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Crowds enjoy wedding panorama since huge security is unobtrusive

The gilded coaches were open, their occupants unshielded from the cheering throngs. But, with a distant backdrop of hunger strikes in Ulster and rioting on some of Britain's own city streets, security precautions for the royal spectacular were intense.

Some 4,000 police lined the wedding route from Buckingham Palace to St. Paul's Cathedral. Another 400 detectives moved among the crowds. Sharpshooters were said to have been stationed on the tops of buildings.

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This correspondent saw a police van parked at Ludgate Circus and was told by police it contained armed men. (British police are usually not armed.) Others nearby were told the van also contained "special equipment." The police would not elaborate.

It was reported here the Queen was firm in her wish that open coaches be used if the weather stayed fine -- which it did. But as a concession to security the processions to and from St. Paul's were speeded up.

Bystanders packed around me commented how quickly the coaches and the brass cuirasses and scarlet and blue jackets of the Household Cavalry had trotted by, some horses even cantering. The entire cavalcade took no more than six or seven minutes to pass any one spot.

Helicopters circled overhead. Police faced the crowds, handed out candy, made small jokes -- but their eyes kept moving, scanning. Ports and airports were watched for members of the illegal Irish Republican Army or other potential terrorists.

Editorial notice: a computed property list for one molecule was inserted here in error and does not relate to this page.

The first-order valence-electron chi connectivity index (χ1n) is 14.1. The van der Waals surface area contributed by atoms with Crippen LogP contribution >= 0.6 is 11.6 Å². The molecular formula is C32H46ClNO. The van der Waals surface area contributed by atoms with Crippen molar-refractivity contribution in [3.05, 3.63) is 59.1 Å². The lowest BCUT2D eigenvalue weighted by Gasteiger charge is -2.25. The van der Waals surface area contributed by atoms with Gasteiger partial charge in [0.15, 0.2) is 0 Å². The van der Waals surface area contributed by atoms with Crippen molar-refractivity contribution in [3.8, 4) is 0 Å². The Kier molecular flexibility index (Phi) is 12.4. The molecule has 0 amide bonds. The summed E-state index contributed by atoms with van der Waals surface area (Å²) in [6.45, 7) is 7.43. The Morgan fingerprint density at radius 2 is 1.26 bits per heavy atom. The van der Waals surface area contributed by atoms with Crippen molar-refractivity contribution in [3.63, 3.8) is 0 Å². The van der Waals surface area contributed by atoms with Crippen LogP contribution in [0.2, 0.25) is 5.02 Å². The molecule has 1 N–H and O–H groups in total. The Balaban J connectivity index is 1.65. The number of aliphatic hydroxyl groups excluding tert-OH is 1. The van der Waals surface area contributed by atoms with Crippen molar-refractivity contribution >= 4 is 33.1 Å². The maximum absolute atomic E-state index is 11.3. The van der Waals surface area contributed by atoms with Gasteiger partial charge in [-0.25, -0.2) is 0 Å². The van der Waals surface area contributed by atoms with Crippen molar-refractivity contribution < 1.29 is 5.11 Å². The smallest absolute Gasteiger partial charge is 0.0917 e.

But on the day, all went well. Not one arrest was made.

The sun stayed out, the rain stayed away, and the crowds along the route -- and televisionwatchers around the world -- were free to enjoy the sense of history as well as the small and human touches which they seemed to love the most:

* The glances bride and groom exchanged from time to time. The kiss Charles gave her on the balcony of the palace later. The small but proud smile the Queen bestowed on her son moments after he had become a husband.

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* The nervousness of the bride as she mixed up her bridegroom's names during the vows. "Philip Charles Arthur George," she said softly, instead of repeating the Archbishop of Canterbury's just-intoned. "Charles Philip Arthur George."

* A few minutes later, it was Charles's turn. He dropped the word "worldly" in the phrase, "worldly goods."

* The rapt look on the face of a bridesmaid as she handed the bride's long train in to the coach outside St. Paul's Cathedral.

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